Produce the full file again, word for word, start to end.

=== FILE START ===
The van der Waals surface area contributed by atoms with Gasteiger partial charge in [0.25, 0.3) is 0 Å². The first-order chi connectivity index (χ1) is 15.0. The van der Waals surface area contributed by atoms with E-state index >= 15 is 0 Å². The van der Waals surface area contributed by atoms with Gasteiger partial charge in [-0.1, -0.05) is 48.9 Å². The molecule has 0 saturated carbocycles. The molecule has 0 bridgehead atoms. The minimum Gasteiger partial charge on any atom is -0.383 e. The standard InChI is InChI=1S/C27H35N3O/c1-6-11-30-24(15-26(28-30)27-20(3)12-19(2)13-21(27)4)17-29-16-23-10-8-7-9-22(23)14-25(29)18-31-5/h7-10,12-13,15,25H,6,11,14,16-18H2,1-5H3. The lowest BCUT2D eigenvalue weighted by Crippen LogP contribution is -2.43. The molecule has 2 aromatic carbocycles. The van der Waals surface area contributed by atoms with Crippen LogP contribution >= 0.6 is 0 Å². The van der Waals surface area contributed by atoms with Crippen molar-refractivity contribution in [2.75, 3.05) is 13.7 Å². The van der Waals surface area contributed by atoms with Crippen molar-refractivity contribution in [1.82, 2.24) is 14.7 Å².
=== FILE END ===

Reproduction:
The van der Waals surface area contributed by atoms with Gasteiger partial charge in [0.25, 0.3) is 0 Å². The first-order chi connectivity index (χ1) is 15.0. The van der Waals surface area contributed by atoms with E-state index >= 15 is 0 Å². The van der Waals surface area contributed by atoms with Gasteiger partial charge in [-0.1, -0.05) is 48.9 Å². The molecule has 0 saturated carbocycles. The molecule has 0 bridgehead atoms. The minimum Gasteiger partial charge on any atom is -0.383 e. The standard InChI is InChI=1S/C27H35N3O/c1-6-11-30-24(15-26(28-30)27-20(3)12-19(2)13-21(27)4)17-29-16-23-10-8-7-9-22(23)14-25(29)18-31-5/h7-10,12-13,15,25H,6,11,14,16-18H2,1-5H3. The lowest BCUT2D eigenvalue weighted by Crippen LogP contribution is -2.43. The molecule has 2 aromatic carbocycles. The van der Waals surface area contributed by atoms with Crippen LogP contribution >= 0.6 is 0 Å². The van der Waals surface area contributed by atoms with Crippen molar-refractivity contribution in [2.75, 3.05) is 13.7 Å². The van der Waals surface area contributed by atoms with Crippen molar-refractivity contribution in [1.82, 2.24) is 14.7 Å².